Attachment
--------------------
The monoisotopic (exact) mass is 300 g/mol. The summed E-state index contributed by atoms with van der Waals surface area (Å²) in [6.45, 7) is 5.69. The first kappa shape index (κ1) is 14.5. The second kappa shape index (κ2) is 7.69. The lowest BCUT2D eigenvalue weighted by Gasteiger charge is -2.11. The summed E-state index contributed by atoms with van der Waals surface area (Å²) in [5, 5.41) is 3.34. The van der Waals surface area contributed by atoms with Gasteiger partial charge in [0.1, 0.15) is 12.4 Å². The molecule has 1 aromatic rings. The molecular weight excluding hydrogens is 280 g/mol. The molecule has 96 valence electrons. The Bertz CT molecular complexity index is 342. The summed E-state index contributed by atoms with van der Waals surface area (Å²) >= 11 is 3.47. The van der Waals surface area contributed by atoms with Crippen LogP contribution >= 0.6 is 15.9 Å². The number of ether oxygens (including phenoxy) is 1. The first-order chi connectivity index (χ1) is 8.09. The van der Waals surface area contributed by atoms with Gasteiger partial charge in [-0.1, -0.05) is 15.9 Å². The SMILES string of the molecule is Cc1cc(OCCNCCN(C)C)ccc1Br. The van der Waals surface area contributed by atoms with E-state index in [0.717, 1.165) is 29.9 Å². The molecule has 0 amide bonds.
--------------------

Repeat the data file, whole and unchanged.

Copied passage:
The monoisotopic (exact) mass is 300 g/mol. The summed E-state index contributed by atoms with van der Waals surface area (Å²) in [6.45, 7) is 5.69. The first kappa shape index (κ1) is 14.5. The second kappa shape index (κ2) is 7.69. The lowest BCUT2D eigenvalue weighted by Gasteiger charge is -2.11. The summed E-state index contributed by atoms with van der Waals surface area (Å²) in [5, 5.41) is 3.34. The van der Waals surface area contributed by atoms with Gasteiger partial charge in [0.1, 0.15) is 12.4 Å². The molecule has 1 aromatic rings. The molecular weight excluding hydrogens is 280 g/mol. The molecule has 96 valence electrons. The Bertz CT molecular complexity index is 342. The summed E-state index contributed by atoms with van der Waals surface area (Å²) >= 11 is 3.47. The van der Waals surface area contributed by atoms with Crippen LogP contribution >= 0.6 is 15.9 Å². The number of ether oxygens (including phenoxy) is 1. The first-order chi connectivity index (χ1) is 8.09. The van der Waals surface area contributed by atoms with Gasteiger partial charge in [-0.1, -0.05) is 15.9 Å². The SMILES string of the molecule is Cc1cc(OCCNCCN(C)C)ccc1Br. The van der Waals surface area contributed by atoms with E-state index in [0.717, 1.165) is 29.9 Å². The molecule has 0 amide bonds.